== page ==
Hypertension is the main cause of spontaneous intracerebral hemorrhages (ICHs), but the effects of hypertension on ICH-induced brain injury have not been well studied. In this study, the authors examined ICH-induced brain injury in spontaneously hypertensive rats (SHRs).
This 2-part study was performed in 12-week-old male SHRs and Wistar Kyoto (WKY) rats. First, the rats received an intracaudate injection of 0.3 U collagenase, and hematoma sizes were determined at 24 hours. Second, rats were injected with 100 μl autologous whole blood into the right basal ganglia. Brain edema, neuronal death, ferritin expression, microglia activation, and neurological deficits were examined.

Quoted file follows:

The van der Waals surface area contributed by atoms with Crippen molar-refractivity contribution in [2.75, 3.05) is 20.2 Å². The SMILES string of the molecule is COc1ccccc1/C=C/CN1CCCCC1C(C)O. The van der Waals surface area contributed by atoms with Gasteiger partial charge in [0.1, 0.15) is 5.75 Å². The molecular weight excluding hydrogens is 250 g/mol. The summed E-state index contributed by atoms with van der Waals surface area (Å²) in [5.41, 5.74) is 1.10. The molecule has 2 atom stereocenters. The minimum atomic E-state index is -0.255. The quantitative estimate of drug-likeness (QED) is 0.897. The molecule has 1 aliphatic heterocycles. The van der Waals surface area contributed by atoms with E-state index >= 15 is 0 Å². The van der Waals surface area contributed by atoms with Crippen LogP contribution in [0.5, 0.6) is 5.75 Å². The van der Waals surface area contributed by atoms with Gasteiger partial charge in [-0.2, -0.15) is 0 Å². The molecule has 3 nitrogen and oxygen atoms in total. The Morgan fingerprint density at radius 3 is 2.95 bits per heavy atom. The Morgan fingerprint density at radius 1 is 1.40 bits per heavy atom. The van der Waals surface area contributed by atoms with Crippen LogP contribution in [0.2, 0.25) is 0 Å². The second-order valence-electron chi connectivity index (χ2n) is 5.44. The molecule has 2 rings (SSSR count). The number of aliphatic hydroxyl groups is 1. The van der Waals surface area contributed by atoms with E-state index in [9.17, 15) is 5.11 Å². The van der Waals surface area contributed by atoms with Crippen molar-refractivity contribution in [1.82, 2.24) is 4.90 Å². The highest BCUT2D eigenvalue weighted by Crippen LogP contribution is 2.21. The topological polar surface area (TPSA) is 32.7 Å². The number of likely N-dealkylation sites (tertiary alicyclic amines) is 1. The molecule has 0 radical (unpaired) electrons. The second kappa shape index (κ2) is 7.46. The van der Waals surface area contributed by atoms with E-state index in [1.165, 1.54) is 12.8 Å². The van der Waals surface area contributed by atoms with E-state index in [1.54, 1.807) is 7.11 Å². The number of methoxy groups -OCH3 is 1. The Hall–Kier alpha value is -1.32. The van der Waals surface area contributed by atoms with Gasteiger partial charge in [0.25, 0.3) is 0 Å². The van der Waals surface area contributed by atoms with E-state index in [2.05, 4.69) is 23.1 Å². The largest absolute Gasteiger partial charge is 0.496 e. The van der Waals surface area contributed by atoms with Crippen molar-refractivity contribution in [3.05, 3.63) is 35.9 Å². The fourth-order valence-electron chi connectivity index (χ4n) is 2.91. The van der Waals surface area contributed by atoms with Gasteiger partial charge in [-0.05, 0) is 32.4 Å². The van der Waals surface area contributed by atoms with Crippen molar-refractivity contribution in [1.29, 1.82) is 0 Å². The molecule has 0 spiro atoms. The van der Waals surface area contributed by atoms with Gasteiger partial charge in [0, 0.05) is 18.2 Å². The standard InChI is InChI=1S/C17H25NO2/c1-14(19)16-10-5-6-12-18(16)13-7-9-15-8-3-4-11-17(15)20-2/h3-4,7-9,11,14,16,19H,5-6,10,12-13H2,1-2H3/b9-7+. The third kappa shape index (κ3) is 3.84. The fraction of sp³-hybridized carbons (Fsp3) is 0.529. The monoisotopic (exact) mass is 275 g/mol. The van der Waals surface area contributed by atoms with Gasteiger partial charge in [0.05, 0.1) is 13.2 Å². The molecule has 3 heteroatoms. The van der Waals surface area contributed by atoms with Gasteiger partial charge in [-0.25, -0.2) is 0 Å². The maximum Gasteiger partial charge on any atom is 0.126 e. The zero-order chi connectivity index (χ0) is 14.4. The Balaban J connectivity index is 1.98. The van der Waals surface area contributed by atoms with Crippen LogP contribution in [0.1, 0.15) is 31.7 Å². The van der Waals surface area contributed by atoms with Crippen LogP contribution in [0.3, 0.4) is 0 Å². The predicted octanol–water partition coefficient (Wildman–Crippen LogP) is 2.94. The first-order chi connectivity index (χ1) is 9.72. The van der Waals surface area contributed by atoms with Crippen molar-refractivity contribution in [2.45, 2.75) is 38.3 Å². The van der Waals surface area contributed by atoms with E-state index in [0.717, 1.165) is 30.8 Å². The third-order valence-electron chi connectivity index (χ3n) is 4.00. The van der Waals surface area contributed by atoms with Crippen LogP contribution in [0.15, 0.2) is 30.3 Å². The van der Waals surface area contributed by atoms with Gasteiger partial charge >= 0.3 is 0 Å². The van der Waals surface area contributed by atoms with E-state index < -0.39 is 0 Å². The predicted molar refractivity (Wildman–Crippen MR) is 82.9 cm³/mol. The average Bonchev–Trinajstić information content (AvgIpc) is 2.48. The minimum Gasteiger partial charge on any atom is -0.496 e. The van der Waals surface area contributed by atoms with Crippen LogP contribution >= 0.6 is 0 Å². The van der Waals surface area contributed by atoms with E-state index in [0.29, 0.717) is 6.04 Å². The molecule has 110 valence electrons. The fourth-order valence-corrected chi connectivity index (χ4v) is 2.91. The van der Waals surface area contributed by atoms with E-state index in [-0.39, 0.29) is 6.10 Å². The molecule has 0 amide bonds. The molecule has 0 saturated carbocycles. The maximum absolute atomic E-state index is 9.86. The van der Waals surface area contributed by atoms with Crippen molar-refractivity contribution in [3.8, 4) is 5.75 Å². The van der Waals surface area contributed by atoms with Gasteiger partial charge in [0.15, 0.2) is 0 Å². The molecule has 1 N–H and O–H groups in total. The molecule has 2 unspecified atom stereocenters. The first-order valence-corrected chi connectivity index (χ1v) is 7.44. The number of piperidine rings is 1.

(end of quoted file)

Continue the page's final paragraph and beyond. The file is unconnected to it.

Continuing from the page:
Hematoma sizes were the same in SHR and WKY rats 24 hours after collagenase injection. The SHRs had greater neuronal death and neurological deficits after blood injection. Intracerebral hemorrhage also resulted in higher brain ferritin levels and stronger activation of microglia in SHRs. However, perihematomal brain edema was the same in the SHRs and WKY rats.
Moderate chronic hypertension resulted in more severe ICH-induced neuronal death and neurological deficits, but did not exaggerate hematoma enlargement and perihematomal brain edema in the rat ICH models.